Training and Re-Skilling in the Labour Market
Keynote Speech excerpts, PILLARS Inaugural Conference
When it comes to devising public policy interventions, there must be clarity regarding both the reasons for introducing such policies and the possible risks associated with them. The first questions to look at are “What are the returns?” and “Where are the gaps?”.
In labour markets facing disruption through globalisation, technological change and digitalisation, inequality can grow wide, with Intermediate and low-skilled people as the most likely to be disadvantaged. Furthermore, with people living longer, we will all have to engage in learning much more than in previous generations.
Assuming that training can lead to better outcomes, we need to identify how training can help, how to lower barriers to training for people on low incomes, and how to address externalities (such as not enough provision of training).
We also must pay attention to the risks, such as not providing the right skills, or if we end up not changing behaviour enough. Both would lead to significant waste and would become hard to justify (“deadweight”). As an example, Sandra mentioned the UK Employer Training Pilots.
It looked flawless: free training, paid time off for training, wage compensation, information advice and guidance. And yet, no effect on take up in three years. The apparent reason is that things were done that would have happened anyway.
Another example was a GM factory in Janesville, where training did not help, since it was not provided in the right things.
A further complication is that we know less about returns to training than we do about returns to formal schooling. What we do know, though, is that training and formal adult education are very heterogeneous within and across countries, and are therefore difficult to translate. Training does not travel well.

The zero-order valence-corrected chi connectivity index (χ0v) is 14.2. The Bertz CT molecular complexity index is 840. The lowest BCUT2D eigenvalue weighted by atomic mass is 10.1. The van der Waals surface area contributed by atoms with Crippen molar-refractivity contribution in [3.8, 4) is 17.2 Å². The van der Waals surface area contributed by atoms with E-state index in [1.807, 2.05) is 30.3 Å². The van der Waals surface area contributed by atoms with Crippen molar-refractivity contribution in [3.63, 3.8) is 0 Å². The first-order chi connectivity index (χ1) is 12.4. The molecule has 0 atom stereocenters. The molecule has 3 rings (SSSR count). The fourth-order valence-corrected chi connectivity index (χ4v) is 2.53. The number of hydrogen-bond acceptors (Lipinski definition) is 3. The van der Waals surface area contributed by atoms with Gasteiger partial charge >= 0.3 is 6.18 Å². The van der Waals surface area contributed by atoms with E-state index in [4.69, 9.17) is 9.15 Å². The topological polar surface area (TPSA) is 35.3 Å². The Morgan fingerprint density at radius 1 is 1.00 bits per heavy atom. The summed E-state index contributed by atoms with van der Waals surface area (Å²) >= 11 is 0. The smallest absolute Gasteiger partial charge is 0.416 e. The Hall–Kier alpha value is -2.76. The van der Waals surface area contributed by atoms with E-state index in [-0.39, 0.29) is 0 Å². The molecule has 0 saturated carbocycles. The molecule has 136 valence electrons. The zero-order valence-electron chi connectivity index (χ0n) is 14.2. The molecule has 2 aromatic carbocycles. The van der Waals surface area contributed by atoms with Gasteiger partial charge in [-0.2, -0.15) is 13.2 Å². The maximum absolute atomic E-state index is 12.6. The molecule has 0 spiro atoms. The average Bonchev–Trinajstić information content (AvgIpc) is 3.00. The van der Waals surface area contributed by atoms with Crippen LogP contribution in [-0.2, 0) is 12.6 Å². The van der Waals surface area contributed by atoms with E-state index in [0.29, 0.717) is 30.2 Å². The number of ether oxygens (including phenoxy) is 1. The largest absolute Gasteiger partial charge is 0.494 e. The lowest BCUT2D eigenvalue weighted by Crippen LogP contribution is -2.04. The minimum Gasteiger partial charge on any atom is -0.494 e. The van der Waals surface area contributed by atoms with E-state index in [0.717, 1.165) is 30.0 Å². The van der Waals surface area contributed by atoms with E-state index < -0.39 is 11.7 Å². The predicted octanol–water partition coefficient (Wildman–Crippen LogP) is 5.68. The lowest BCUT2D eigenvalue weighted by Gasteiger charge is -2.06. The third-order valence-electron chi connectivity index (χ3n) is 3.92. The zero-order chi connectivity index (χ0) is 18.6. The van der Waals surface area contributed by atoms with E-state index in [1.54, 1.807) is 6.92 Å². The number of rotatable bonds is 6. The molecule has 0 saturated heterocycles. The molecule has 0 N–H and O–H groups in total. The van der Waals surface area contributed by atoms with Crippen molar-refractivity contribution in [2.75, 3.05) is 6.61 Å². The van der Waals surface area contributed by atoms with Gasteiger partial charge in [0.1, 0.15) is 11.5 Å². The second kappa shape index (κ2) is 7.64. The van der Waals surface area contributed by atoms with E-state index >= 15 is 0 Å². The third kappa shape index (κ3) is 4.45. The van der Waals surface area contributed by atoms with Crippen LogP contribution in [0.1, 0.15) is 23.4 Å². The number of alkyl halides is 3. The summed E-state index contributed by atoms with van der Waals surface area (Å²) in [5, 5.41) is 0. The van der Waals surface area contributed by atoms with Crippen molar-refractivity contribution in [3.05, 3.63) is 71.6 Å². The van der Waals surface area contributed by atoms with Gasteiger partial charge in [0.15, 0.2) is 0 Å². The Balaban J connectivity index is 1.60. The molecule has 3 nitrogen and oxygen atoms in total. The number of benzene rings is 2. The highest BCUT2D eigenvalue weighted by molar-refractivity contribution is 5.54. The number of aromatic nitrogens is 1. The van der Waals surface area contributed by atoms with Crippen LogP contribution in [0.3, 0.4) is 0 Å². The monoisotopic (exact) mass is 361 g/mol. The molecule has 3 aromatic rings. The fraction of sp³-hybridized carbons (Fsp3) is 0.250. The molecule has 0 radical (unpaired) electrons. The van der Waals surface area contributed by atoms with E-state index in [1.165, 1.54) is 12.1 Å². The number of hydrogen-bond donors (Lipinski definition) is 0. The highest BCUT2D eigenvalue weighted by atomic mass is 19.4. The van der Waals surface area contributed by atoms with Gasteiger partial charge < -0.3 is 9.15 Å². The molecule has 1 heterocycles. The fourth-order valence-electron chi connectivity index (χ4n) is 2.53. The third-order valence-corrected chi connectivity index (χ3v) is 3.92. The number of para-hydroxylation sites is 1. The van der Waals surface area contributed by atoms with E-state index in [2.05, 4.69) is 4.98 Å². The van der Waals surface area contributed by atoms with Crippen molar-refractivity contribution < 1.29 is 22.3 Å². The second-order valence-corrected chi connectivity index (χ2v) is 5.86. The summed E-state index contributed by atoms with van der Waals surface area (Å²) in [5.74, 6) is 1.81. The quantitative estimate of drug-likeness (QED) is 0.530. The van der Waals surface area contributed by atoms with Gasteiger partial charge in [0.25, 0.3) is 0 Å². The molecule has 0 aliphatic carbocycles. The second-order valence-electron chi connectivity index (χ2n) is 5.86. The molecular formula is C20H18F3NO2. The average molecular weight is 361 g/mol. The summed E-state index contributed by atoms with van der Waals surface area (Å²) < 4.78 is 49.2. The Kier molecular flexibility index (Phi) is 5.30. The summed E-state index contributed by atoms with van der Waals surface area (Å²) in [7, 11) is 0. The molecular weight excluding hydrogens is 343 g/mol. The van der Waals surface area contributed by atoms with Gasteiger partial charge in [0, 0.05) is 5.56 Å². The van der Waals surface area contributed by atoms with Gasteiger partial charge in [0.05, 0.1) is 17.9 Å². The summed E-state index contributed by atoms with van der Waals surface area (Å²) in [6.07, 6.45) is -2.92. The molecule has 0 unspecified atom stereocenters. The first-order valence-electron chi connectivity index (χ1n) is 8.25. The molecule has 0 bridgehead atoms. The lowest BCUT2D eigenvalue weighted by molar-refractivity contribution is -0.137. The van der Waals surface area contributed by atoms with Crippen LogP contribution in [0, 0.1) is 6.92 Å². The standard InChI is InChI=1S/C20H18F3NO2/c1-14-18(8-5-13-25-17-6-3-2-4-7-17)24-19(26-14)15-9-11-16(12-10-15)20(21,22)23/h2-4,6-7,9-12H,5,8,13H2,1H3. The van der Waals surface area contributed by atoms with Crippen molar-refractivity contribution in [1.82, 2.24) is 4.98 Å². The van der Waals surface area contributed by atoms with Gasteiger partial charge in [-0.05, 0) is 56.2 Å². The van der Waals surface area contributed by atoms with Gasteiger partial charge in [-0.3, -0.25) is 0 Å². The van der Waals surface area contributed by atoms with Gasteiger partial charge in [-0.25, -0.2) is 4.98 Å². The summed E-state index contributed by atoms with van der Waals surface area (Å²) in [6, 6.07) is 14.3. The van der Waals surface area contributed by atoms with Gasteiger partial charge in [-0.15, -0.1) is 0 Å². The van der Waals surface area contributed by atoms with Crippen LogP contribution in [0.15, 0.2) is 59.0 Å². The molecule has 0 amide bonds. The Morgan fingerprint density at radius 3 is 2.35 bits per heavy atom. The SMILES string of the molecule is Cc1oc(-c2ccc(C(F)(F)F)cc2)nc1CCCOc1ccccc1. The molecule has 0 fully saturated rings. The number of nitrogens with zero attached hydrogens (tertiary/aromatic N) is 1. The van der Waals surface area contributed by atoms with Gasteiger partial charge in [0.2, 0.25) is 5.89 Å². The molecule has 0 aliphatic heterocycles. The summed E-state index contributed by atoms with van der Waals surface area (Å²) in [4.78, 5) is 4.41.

So, what lessons has research identified?
Active labour market policies can have small or even negative short-term impact, but larger impact on the medium and long term (increased probability of employment: 6-7%).
The so-called sectoral training programmes in the US, which are specifically geared to the needs of the local employers and are managed by community organisations, seem to address the shortcomings of the Janesville case (which was training in a vacuum). The short- to medium-run impacts on earnings scored about 20%.
An LSE study found that shorter programmes are more effective and that training that reflects actual jobs works better.
In some contexts, training on interpersonal skills leads to higher returns than training in technical skills. Soft-skills are particularly relevant for people on low-skilled occupations.
In general, research has shown that linking skills in curricula to labour markets leads to much better outcomes.
What do we know about policies and practices?
Individual incentives, such as through training accounts, subsidised training, tax deductibility for training expenses, seem to offer good returns, just as when human capital development is treated similar to R&D.
Other approaches that seem to work well are boot camps, as well as novel models for conferring non-degree credentials and understanding how adults learn.